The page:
the healthcare industry has some tremendous tie ones you know, very kind of well-known things like aging demographic, you know, increasing, increasing number of chronic conditions. But, you know, very, very clearly there’s, there’s some immediate, you know, kind of immediate and longer-term challenges. You know, you have a look around, it’s this question of who pays, you know, clearly at the moment, we’ve got an indebted consumer, we’ve got a fiscally constrained government, and we’ve got falling PHI levels. So at a system level, there’s clearly challenges there a challenge, but also an opportunity, I think things like changing consumer expectations as well. So that’s kind of where heroes delivered, how it’s delivered. And I think technology as well, technology has, has a, you know, huge role to play in the future of health.

Michael Murray  3:04  
With your banker lens on where do you see the Asia healthcare market? Probably the next 5-10 years. 

Richard Grayson  3:14  
That’s s omething we’re actually spending a fair bit of time talking about the moment so, ANZ still has a sizable footprint in Asia. And part of our business actually runs delegations through Asia. I think it’s it’s actually quite challenging for domestically focused healthcare businesses to see the opportunity that exists in Asia. And I think it’s hard because if you speak to, you know, most of basically focus businesses in the healthcare industry, they’ll say, I’ve got, you know, I’ve got more demand than I can keep up with at the moment, I’ve got certainty of payment, and I don’t need to spend endless hours of applying. So what’s the, you know, what’s the motivation? You contrast that to a local manufacturing organisation that’s growing at one or two per cent or a local retailer that is kind of growing at one or two per cent. But certainly, I think we have seen some tremendous examples of, you know, kind of where the more adventurous or more entrepreneurial healthcare business can potentially almost buy an option into that that huge growth. As we’ve seen a couple of instances in the retirement space, we’ve seen a couple of instances in the IVF business we’ve seen, we’ve certainly seen a couple of answers in the smallest of medical space. I don’t think it’s, I don’t think there’s many organisations that necessarily have absolutely nailed it.  But it’s  there’s a huge opportunity.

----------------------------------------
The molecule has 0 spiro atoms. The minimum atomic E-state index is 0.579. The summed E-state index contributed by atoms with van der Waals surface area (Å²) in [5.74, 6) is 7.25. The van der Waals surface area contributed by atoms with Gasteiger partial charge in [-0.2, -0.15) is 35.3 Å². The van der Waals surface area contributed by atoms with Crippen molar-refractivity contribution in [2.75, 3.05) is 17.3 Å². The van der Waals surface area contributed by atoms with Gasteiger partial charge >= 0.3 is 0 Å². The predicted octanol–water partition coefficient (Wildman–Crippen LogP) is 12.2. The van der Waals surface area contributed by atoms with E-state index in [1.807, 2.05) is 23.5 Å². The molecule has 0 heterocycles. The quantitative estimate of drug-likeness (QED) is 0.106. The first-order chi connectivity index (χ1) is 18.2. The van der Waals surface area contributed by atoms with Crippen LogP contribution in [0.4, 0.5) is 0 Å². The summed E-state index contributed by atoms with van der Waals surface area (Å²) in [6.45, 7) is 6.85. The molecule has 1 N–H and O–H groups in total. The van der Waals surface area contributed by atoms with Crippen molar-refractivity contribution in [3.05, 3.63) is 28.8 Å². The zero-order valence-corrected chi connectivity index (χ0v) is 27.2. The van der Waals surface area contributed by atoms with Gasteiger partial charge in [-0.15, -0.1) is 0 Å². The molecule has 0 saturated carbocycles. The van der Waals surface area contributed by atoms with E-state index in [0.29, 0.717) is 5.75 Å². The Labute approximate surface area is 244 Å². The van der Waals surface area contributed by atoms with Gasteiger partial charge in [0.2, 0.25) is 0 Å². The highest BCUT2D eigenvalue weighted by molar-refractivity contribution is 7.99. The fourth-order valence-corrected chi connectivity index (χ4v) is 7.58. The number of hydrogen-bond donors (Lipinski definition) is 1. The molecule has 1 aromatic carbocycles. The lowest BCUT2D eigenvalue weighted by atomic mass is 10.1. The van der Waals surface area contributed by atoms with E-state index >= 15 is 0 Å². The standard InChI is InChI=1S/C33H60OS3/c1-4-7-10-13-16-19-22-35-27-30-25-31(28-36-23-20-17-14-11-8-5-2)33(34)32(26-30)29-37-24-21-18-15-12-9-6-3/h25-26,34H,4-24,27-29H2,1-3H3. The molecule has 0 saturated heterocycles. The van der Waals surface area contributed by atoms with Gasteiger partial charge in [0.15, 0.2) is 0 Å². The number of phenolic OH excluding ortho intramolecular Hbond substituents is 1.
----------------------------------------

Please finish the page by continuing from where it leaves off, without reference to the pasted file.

Michael Murray  4:34